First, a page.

The United States (U.S.) Senate agreed by a 51-50 vote to a motion to discharge the nomination of Alvaro Bedoya to a Commissioner on the Federal Trade Commission from the Senate Commerce, Science, and Transportation Committee which deadlocked on the nomination by a 14-14 vote. It is expected that the Senate will confirm Bedoya to be the third Democratic Commissioner on the FTC, allowing Chair Lina Khan to initiate more aggressive action.
The United States (U.S.) Department of the Treasury’s Office of Foreign Assets Control (OFAC) “designat[ed] 21 entities and 13 individuals as part of its crackdown on the Kremlin’s sanctions evasion networks and technology companies, which are instrumental to the Russian Federation’s war machine.”
The United States (U.S.) Department of Defense transmitted the classified 2022 National Defense Strategy (NDS) to Congress and in a fact sheet named as the top “Defense priority:” “[d]efending the homeland, paced to the growing multi-domain threat posed by the People’s Republic of China (PRC).”
The European Court of Auditors “found that, overall, EU institutions, bodies and agencies’ (EUIBA) level of preparedness is not commensurate with the threats, and that they have very different levels of cybersecurity maturity” and “recommend that the Commission improve EUIBAs’ preparedness by proposing the introduction of binding cybersecurity rules and an increase in resources for the Computer Emergency Response Team (CERT-EU).” The European Commission, CERT-EU, and the European Union Agency for Cybersecurity (ENISA) responded to the findings and recommendations.
The United Kingdom’s (UK) National Cyber Security Centre’s (NCSC) Technical Director Ian Levy updated 2017 advice on using Russian technology products and services and asserted that “[t]he war has proven many widely-held beliefs wrong and the situation remains highly unpredictable…[and] [i]n our view, it would be prudent to plan for the possibility that” “the Russian state intends to suborn Russian commercial products and services to cause damage to UK interests.”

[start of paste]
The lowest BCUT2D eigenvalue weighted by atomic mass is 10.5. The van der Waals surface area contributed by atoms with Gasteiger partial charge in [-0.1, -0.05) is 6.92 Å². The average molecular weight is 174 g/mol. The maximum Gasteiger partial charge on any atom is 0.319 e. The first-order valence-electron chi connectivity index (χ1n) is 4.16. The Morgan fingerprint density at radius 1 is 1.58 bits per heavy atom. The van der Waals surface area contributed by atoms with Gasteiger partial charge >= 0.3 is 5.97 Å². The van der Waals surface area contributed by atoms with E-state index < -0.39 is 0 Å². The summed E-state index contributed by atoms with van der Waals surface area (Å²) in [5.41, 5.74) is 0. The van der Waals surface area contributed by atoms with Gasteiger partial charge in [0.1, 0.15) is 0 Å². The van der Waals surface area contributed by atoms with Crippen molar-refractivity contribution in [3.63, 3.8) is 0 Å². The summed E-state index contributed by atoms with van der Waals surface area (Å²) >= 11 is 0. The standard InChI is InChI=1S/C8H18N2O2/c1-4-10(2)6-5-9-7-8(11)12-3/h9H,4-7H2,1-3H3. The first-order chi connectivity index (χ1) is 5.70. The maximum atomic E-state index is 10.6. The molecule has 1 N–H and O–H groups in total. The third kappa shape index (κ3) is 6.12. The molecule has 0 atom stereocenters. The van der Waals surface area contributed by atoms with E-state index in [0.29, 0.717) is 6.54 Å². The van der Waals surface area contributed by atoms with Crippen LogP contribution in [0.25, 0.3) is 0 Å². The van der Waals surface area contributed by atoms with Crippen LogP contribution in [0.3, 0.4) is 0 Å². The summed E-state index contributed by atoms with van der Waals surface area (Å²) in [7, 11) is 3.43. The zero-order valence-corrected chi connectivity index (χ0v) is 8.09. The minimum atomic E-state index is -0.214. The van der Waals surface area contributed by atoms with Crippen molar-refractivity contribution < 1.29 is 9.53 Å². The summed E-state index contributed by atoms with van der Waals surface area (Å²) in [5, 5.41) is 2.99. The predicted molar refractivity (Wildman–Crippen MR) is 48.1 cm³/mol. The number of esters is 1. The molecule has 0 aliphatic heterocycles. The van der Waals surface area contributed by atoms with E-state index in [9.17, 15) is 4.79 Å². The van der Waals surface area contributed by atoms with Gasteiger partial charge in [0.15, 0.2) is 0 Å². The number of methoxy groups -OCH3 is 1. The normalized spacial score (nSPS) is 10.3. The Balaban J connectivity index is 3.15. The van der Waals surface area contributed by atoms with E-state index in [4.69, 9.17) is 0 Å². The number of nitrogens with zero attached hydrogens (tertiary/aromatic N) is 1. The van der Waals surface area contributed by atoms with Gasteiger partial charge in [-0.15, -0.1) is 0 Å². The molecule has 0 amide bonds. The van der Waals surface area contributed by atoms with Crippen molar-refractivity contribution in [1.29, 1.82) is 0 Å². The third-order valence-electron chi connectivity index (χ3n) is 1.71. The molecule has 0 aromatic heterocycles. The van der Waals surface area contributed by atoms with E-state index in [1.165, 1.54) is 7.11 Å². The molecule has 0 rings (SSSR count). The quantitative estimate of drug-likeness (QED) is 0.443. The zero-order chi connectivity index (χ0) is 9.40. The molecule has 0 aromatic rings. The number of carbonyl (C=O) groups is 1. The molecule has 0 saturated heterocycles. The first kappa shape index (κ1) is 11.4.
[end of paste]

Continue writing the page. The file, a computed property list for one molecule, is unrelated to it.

The United States (U.S.) Government Accountability Office (GAO)published reports titled “Artificial Intelligence: DOD Should Improve Strategies, Inventory Process, and Collaboration Guidance,” “Cybersecurity: OMB Should Update Inspector General Reporting Guidance to Increase Rating Consistency and Precision,” and “Defense Acquisitions: Cyber Command Needs to Develop Metrics to Assess Warfighting Capabilities.”
A United States (U.S.) federal court granted the U.S. Postal Service’s (USPS) motion to dismiss a suit brought by the Electronic Privacy Information Center (EPIC) alleging that the USPS used Clearview AI facial recognition technology without conducting a privacy impact assessment as the E-Government Act requires. In a memorandum opinion, the court explained its dismissal because EPIC “has not met its burden to show a cognizable injury in fact.”
The National Association of Attorneys General (NAAG) wrote TikTok and Snapchat urging the companies “to give parents the ability to monitor their children’s social media usage and protect their children from online threats using parental control apps.”
In his speech on the budget, Australia’s Treasurer Josh Frydenberg MP announced “a new 10 year, $9.9 billion AUD (roughly $7.4 USD) investment in Australia’s offensive and defensive cyber capabilities…the biggest ever investment in Australia’s cyber preparedness.”
The Integrity Institute issued a report analyzing Facebook’s Widely Viewed Content Report and found, among other conclusions, “[b]y empowering content producers that fail the most basic media literacy checks with huge audiences, Facebook is exposing communities and users on their platform to large risks from bad actors wishing to exploit them for narrow self interest.”
The United States (U.S.) Department of the Treasury’s Federal Insurance Office (FIO) is seeking input on the Terrorism Risk Insurance Program as part of its annual reporting requirements, in particular on the cyber insurance market.
The United States (U.S.) Information Security Oversight Office published a direct final rule “to permit digital signatures that meet certain requirements on the Standard Form (SF) 312, which is the non-disclosure agreement required prior to accessing classified information.”
The United States (U.S.) General Services Administration (GSA) Office of Government-wide Policy (OGP) announced the release of the modernized federal IT dashboard, “which provides public visibility into how the government spends IT dollars.”